The Secret to Having Fun while Saving Money in Graduate School

Annie Rose Stathes - October 2013


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Graduate school can be expensive. Increasingly high tuition rates and student fees, the costs of textbooks, and the expense of conducting research can all force graduate students to live on small and relatively strict budgets. There are many practices graduate students can employ to work within this limited budget during graduate school without having to sacrifice comfort, fun, or purpose:

1. Create a budget and stick to it: first, write down a list of all of your expenses. Then, identify ways to lower the expense of each one. For example, exchange your daily coffee purchase for a bag of quality coffee you can brew at home; cross off items on your grocery list you could do without; identify ways to lower housing and utility bills; cancel your private-gym membership in favor of exercising outside or on campus; find ways to maintain your wardrobe inexpensively (purchase sale-item or thrift clothing and avoid buying trendy clothes or clothes that must be dry-cleaned); overall, find ways to decrease or eliminate your expenses. Then, most importantly, stick to your budget!

2. Scour the newspapers, local magazines, and campus bulletin boards for fun, interesting, and inexpensive or free things to do. Make it a challenge and include your friends—how many free and enriching things can you do in a week? A month? A semester? Anything is fair game—find art galleries and walks that offer free entertainment, hors d’oeuvres, and wine; hit museums on free days; volunteer for film and music festivals and get free attendance to certain shows; attend free talks and lectures on interesting subjects; go for long hikes or spend time walking around town taking interesting photos; create art using found items; put together weekly game nights and serve popcorn. There are numerous ways to have inexpensive or free fun—find them and take advantage!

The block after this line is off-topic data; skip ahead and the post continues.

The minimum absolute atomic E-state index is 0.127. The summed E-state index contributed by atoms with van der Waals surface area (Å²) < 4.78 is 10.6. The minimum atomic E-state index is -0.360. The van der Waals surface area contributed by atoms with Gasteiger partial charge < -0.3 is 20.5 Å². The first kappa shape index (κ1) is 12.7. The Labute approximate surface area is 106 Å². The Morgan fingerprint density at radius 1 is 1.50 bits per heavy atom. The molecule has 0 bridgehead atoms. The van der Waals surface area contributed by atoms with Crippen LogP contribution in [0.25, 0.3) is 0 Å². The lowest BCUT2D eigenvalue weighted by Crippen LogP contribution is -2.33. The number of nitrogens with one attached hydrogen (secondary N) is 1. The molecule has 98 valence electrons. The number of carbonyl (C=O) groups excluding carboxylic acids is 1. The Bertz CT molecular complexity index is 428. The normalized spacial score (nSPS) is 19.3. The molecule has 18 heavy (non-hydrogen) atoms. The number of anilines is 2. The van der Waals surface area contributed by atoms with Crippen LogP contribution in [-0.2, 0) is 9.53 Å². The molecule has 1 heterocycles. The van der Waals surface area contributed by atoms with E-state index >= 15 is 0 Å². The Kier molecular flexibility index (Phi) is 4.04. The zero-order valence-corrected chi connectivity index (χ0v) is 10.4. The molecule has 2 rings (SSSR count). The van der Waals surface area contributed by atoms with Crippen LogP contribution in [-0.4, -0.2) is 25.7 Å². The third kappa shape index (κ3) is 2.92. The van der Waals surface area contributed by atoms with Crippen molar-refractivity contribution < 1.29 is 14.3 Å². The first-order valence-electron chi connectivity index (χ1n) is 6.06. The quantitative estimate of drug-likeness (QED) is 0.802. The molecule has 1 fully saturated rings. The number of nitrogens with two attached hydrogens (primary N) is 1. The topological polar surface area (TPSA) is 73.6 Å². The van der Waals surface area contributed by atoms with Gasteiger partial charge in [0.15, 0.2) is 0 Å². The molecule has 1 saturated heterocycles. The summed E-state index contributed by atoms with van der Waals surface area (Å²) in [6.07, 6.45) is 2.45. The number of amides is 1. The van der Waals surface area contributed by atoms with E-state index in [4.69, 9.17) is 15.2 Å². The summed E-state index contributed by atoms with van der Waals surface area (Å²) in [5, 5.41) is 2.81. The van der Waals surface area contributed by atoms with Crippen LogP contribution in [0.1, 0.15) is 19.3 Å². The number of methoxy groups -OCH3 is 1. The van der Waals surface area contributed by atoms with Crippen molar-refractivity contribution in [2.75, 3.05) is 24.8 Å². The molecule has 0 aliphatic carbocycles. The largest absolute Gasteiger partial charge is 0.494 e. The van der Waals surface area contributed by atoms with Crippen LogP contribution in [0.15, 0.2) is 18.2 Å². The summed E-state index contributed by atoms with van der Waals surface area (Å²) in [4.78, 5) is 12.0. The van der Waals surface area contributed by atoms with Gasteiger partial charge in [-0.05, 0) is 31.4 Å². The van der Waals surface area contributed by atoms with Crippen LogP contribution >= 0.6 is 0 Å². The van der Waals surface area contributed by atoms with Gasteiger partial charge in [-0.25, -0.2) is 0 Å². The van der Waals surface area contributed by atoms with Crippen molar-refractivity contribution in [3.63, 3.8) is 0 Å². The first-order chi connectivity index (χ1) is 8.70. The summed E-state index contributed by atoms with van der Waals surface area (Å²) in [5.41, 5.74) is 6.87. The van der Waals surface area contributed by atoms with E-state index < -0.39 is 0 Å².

3. Live simply intentionally. What would it be like to not participate in consumerism unnecessarily for three months? How would it feel to give away your most beloved items as gifts to your loved ones? What would happen if you only purchase the food that your body truly needed for clean fuel? What would you discover if you walked or took the bus everywhere for a whole semester? What fun might you have if you determined to spend your free time pursuing free opportunities and activities in your community? How brilliant might you feel if you threw yourself fully into studying and forwent expensive entertainment? Because we live in a materialist and capitalism-driven country, it is sometimes difficult to recognize the richness that arrives with living simply and with purpose. Being in graduate school provides a perfect opportunity to experiment with letting go of attachments and living life with (inexpensive) intention.

4. Utilize your resources! Make use of the many resources made available to students. Use your student ID to receive discounts on travel, entertainment, housing, utilities, and other services. Also, take advantage of the resources you’ve purchased by paying students fees. Public transportation, campus recreation center membership, tutoring and academic support, and quasi-public talks are all examples of resources to which students gain access by paying fees. Take advantage!

5. Whenever you spend money, use cash, save the change, and buy yourself a treat. Rather than using a debit or credit card, use cash and save the change. Then, at the end of the week, month, or semester, gather your change and use it to buy yourself a treat. This treat could be an out-of-budget coffee drink, a new article of clothing, or anything else that feels like a treat and is still affordable. This tactic will allow you to treat yourself without necessarily breaking your budget.  

As you use these five ideas, keep in mind that you’re doing so in service of the larger goal of finishing graduate school. While living on a small and restricted budget can be difficult, it is likely only temporary; once you’ve met your goal of finishing school, you will likely find a job and expand your budget. Also remember that living on a budget doesn’t have to mean living a poor life—there are numerous interesting and wonderfully challenging ways to live a full and wealthy life, even without a lot of money.

 

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About the Author:  Annie Rose Stathes holds a B.A. in International Affairs and an M.A. in Political Science, from the University of Colorado, Denver.  She is currently an instructor of writing at Fort Lewis College in Durango Colorado.

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